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Ga. Supreme Court Hears Teen Sex Appeal

The courtroom was packed with supporters and cameras Friday as Georgia's top justices heard arguments over whether a young man serving a 10-year prison term for consensual oral sex with a fellow teenager should be freed.

The long punishment spurred angry protests and led the state to change the sentencing law. A state judge in June ordered the young man freed, but because of an appeal by the state attorney general, Genarlow Wilson remains behind bars.

"The Georgia Supreme Court is deciding two issues right now," said CBS News correspondent Peter Combs. "First of all, should a judge who ordered Wilson freed actually have standing in this case, and second, should Genarlow Wilson be allowed to go free on bond while the state continues to appeal that order?"

Wilson's lawyer, B.J. Bernstein, told the court's seven justices that Wilson's decade-long mandatory sentence violates the constitutional ban on cruel and unusual punishment.

"Every day that a defendant spends in jail is a precious day in their life," Bernstein said.

Attorney General Thurbert Baker argues that the order to free Wilson, if upheld, could be used to help free some 1,300 child molesters from Georgia prison.

Wilson was convicted of aggravated child molestation following a 2003 New Year's Eve Party at a hotel room where he was shown on videotape having oral sex with a 15-year-old girl. Wilson was 17 at the time.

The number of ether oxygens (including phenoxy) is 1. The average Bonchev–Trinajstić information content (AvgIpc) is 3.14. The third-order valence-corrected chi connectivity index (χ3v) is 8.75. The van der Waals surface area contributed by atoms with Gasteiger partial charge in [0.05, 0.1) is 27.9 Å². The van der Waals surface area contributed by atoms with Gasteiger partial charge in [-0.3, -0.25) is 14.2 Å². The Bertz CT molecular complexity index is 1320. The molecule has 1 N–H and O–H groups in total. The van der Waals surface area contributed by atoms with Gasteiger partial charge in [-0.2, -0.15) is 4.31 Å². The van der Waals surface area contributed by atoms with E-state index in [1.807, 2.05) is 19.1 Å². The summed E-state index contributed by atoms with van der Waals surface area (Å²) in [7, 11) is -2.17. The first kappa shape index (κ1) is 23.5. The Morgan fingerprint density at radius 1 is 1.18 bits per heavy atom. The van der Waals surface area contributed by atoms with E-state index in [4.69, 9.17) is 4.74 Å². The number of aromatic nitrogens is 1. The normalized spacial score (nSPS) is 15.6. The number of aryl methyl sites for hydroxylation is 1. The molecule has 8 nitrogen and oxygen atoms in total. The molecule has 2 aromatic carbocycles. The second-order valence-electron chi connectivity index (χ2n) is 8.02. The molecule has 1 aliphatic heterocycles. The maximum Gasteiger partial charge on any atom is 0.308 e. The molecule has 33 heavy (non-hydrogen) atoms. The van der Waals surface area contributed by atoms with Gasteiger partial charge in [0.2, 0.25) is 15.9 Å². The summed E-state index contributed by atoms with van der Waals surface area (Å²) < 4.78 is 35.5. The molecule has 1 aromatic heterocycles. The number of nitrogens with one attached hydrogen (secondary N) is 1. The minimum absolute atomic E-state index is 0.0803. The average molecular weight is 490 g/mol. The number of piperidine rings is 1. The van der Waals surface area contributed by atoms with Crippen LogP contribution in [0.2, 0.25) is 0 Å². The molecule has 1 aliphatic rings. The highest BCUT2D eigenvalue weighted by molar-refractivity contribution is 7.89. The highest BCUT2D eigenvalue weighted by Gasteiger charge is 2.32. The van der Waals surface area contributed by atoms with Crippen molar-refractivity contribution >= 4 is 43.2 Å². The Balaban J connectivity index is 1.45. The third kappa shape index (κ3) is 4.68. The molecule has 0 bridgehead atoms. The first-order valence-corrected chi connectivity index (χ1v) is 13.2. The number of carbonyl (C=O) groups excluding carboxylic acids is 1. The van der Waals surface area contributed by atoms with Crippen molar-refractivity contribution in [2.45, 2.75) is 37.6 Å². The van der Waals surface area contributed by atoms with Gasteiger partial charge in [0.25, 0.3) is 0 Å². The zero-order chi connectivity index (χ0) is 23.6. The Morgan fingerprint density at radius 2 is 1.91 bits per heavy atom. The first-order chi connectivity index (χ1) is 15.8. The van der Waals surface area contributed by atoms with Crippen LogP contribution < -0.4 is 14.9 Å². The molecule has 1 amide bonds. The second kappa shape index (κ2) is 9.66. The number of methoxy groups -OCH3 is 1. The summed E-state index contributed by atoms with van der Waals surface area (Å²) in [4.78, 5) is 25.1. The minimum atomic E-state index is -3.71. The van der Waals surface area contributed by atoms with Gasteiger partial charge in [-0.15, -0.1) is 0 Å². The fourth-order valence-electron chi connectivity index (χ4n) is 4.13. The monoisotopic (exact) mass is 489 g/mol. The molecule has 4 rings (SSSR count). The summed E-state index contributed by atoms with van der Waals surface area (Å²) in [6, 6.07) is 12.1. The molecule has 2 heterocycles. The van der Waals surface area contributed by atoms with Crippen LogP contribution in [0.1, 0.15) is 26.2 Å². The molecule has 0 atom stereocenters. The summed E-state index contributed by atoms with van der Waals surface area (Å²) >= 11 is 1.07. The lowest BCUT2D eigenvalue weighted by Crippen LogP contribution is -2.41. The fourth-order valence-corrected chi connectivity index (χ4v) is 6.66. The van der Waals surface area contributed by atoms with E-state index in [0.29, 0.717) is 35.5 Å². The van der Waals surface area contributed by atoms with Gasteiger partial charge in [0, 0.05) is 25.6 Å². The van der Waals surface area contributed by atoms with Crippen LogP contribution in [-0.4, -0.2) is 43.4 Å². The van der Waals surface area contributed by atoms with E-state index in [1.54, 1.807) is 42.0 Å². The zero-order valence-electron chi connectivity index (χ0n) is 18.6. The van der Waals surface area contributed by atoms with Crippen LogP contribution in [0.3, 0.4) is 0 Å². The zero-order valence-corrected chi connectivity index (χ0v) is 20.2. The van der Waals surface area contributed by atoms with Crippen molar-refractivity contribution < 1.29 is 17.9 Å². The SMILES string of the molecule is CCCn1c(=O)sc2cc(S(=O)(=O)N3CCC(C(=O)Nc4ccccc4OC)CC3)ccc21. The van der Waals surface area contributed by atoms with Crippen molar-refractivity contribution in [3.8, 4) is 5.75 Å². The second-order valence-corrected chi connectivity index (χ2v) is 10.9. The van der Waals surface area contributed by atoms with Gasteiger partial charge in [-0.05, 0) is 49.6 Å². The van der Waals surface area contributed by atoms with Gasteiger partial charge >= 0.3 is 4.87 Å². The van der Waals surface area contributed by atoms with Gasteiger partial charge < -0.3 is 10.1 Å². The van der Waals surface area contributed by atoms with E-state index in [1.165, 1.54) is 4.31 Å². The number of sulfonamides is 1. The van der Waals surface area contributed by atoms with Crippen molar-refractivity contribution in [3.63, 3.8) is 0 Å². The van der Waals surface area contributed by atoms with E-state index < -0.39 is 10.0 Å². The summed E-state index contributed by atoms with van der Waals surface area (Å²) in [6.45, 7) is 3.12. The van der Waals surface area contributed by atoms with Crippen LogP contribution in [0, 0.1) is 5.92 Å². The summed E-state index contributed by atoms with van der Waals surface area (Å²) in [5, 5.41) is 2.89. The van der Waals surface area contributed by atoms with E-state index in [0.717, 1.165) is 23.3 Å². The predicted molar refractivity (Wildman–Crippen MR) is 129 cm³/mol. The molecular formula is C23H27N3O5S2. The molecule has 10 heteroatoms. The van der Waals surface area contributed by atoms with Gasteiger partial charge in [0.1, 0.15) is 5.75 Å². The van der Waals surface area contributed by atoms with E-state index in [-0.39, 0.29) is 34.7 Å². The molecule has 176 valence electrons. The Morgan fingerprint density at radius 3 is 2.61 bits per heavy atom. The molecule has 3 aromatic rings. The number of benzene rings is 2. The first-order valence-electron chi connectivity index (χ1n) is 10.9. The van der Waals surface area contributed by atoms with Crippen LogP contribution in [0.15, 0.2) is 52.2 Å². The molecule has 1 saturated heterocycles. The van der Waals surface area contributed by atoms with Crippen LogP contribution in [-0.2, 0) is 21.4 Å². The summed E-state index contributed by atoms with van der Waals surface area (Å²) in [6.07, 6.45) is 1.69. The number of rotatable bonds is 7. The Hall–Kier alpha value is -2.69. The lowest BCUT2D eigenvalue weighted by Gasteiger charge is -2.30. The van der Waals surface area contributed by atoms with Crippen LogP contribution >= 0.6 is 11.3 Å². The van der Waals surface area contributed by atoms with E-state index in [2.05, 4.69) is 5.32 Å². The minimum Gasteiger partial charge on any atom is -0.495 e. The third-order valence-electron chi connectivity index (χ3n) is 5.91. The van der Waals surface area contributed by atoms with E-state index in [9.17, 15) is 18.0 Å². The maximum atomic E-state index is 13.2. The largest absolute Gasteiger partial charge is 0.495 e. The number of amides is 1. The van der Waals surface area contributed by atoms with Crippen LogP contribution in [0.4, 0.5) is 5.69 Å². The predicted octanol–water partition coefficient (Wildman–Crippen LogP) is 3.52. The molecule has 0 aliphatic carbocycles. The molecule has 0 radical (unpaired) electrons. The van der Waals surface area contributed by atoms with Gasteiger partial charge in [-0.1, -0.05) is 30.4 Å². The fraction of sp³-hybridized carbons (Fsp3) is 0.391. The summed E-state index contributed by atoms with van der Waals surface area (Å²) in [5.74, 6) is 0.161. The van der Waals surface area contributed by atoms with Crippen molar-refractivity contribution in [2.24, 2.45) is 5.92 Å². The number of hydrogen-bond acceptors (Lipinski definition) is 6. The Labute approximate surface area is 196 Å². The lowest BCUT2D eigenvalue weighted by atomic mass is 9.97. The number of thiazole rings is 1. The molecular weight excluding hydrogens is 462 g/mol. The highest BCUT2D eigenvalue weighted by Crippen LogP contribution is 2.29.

The 1995 law Wilson violated was changed in 2006 to make oral sex between teens close in age a misdemeanor, similar to the law regarding teen sexual intercourse. But the Supreme Court later ruled the 2006 law could not be applied retroactively.

The state Supreme Court had declined Wilson's appeal of his conviction and sentence, but the justices agreed to hear the state's appeal of a Monroe County judge's decision to reduce Wilson's sentence to 12 months and free him. The Monroe County judge had called the 10-year sentence a "grave miscarriage of justice."

Former state Rep. Matthew Towery, the author of the 1995 law, submitted a friend of the court brief supporting Wilson's release.

"The General Assembly never intended for the Child Protection Act's harsh felony sentences designed to punish adults who prey on children to be used to punish consensual sexual acts between teenagers close in age," Towery's brief said.

Bernstein argued that the law's changes in 2006 marked a "tectonic shift" in how Georgia views voluntary consensual teen sex. She also noted the rarity of legislation that softens punishment.

"The new reality is that teen sexual experimentation is commonplace in an era where the media bombards teens with sexual imagery," she wrote.

Baker countered that it is well established that criminals are subject to the penalty in place when the law is violated. To apply changes after the fact would invite chaos, he argued.

"It potentially affects countless others who may be in the prison system or on probation or who have completed their sentences," Baker wrote.

Outside court, satellite trucks and Georgia State Patrol cars lined the streets, reflecting the attention the case has drawn. A New York-based hedge fund manager volunteered to help post $1 million bond for Wilson, and hundreds of supporters, including civil rights leader the Rev. Al Sharpton, held a rally earlier this month demanding Wilson's release.

Wilson rejected plea offers, including one that prosecutors said would have allowed him to avoid being listed on Georgia's sex offender registry.

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